I love it! Beautiful wall hangings, an appreciation of the work of the hand, empowered women. But just imagine the kind of change – real change – that IKEA could make if they applied these ethics to all their production. Monumental.

(If you’re interested in what other positive steps the home-maker giant is taking you can read about it here.)

Karen Deegan: Always talk to the people who think your idea is crazy, and listen carefully!

June 11, 2010

It is always inspiring when people start up ambitious projects, but it’s especially awesome when friends do it. I think that’s because you know that they are real people (after all, you’ve dumpster-dived together, camped in the mud at Bluesfest, watched countless episodes of Secret Life of Us (if you’re my gen), helped each other out building scale models during all-nighters just before deadline, cried in each other’s arms when things didn’t work out), which basically means that there is a real possibility you could do it too – follow your dream.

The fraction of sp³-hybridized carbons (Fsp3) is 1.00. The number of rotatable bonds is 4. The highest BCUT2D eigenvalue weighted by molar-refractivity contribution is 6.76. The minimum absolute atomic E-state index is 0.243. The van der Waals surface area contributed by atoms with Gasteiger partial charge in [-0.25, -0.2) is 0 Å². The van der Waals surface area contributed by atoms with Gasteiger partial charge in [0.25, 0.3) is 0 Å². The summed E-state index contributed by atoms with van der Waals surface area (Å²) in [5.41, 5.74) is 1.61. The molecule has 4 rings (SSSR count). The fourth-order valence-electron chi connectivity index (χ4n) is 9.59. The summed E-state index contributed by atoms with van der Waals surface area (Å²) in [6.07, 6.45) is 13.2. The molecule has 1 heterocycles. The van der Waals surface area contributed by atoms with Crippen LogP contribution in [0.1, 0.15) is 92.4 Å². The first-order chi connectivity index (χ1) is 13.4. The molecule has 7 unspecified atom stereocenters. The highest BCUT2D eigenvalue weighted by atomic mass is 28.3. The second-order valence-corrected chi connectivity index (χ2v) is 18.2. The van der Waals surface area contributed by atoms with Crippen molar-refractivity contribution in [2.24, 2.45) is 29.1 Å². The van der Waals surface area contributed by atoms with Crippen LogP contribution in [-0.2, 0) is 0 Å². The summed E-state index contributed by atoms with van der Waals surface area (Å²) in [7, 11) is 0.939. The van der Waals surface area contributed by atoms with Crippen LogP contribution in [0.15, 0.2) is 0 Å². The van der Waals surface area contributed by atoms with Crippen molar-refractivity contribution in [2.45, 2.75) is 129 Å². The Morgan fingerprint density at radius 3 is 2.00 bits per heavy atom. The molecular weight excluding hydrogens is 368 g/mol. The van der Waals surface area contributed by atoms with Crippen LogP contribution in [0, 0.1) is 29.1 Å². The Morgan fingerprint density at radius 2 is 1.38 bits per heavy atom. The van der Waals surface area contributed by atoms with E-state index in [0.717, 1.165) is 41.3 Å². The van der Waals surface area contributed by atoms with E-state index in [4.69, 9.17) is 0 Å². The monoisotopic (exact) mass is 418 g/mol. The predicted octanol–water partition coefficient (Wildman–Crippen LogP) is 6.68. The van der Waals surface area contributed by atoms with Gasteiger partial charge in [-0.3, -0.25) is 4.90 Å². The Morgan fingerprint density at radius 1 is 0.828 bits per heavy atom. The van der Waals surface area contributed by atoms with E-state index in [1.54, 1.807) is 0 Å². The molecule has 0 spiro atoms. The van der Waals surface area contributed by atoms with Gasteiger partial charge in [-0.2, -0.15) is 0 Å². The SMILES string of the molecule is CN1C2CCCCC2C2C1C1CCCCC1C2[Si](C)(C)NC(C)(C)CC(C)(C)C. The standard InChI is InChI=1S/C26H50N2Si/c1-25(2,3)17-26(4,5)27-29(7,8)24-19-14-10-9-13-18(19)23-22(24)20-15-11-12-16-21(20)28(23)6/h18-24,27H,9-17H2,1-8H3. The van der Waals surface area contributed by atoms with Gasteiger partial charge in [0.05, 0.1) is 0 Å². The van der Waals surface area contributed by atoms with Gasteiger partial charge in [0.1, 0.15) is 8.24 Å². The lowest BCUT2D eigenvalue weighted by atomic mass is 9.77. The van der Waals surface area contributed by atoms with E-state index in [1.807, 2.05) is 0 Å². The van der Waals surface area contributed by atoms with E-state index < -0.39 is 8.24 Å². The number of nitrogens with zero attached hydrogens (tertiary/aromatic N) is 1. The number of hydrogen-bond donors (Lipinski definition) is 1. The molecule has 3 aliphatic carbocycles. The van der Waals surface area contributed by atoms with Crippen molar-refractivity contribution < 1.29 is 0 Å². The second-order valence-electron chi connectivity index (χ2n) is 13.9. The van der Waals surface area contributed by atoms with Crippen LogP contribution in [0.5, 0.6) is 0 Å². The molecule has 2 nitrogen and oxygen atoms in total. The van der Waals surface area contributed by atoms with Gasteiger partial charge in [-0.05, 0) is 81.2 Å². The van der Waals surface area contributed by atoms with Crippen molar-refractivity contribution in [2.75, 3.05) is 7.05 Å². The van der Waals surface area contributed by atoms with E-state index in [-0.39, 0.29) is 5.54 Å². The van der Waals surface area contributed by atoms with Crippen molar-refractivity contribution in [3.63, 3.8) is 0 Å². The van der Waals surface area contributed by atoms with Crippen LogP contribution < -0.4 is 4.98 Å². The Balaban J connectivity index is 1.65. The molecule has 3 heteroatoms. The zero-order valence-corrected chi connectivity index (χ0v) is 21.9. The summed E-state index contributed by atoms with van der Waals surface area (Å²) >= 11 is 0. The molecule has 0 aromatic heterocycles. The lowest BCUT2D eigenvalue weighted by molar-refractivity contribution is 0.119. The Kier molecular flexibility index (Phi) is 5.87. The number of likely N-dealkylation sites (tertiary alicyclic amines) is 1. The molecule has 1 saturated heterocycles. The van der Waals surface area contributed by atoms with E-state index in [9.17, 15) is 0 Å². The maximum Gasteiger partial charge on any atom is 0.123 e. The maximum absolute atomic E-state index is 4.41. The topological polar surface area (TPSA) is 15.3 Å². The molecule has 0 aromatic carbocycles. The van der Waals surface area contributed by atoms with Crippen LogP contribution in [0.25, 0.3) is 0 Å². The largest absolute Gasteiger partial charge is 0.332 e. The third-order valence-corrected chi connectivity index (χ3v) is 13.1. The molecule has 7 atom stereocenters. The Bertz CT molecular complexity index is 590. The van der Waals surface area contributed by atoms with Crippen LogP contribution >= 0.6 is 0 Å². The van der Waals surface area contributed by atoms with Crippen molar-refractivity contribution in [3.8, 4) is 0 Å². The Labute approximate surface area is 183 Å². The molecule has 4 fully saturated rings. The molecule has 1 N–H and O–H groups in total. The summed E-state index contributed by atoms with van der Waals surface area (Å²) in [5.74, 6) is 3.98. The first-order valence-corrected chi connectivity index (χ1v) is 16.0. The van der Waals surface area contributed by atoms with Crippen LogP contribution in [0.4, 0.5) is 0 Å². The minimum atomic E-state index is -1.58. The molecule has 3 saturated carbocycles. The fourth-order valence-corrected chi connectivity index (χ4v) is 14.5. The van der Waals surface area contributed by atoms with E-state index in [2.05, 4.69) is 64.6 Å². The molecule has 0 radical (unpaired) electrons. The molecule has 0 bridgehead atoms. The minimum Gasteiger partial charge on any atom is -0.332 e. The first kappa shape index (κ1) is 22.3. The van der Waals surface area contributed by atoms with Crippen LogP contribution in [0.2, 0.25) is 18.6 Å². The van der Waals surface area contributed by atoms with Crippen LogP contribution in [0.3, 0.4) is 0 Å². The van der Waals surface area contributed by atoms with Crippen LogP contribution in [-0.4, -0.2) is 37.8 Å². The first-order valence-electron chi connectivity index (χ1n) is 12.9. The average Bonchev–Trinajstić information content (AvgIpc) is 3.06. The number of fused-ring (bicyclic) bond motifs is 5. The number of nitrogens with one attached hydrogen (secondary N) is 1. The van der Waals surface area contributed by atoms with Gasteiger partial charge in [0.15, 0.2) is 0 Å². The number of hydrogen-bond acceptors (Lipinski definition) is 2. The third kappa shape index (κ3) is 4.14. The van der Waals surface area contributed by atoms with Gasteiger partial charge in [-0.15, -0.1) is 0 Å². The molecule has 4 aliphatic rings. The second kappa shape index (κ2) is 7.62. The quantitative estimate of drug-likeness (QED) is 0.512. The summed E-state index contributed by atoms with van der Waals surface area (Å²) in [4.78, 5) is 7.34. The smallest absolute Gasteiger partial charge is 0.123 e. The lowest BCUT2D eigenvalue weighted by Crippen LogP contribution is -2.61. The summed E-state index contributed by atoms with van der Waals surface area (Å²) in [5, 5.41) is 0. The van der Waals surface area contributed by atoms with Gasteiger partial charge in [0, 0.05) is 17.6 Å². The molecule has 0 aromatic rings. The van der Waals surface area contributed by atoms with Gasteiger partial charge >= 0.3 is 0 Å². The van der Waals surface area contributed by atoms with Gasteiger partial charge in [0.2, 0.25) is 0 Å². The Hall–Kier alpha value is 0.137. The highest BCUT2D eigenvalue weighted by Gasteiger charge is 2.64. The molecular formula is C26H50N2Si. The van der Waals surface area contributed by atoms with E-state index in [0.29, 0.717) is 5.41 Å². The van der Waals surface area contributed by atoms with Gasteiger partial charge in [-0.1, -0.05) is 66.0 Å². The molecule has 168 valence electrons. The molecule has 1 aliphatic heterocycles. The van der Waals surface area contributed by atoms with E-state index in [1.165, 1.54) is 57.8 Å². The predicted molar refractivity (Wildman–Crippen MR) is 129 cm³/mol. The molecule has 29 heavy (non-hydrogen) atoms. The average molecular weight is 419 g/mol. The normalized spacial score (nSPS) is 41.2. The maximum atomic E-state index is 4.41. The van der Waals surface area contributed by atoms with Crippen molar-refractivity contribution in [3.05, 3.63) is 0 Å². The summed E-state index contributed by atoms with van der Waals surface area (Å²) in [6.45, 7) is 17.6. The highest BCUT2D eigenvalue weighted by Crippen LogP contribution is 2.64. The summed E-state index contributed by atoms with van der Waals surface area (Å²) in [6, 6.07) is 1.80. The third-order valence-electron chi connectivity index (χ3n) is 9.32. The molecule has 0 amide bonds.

Karen Deegan is an old friend of mine. We lived together in a sharehouse on the beach during that last painful year of uni, and while I was busy running after boys (well, one in particular), KD spent a large proportion of her time scouting for derelict buildings and old warehouses, dreaming of converting them into livable spaces. I didn’t think much about it, that was just what she did. It always took a long time to walk anywhere because we had to go past her newest object of desire, but that was ok.

Fast forward to 2010. We’re still friends, and while my particular interest has resulted in relocation across the globe and a couple of little guys, Karen’s has produced something which required a whole other set of skills – she’s conceived of the Urban Coup, a co-housing development in inner Melbourne.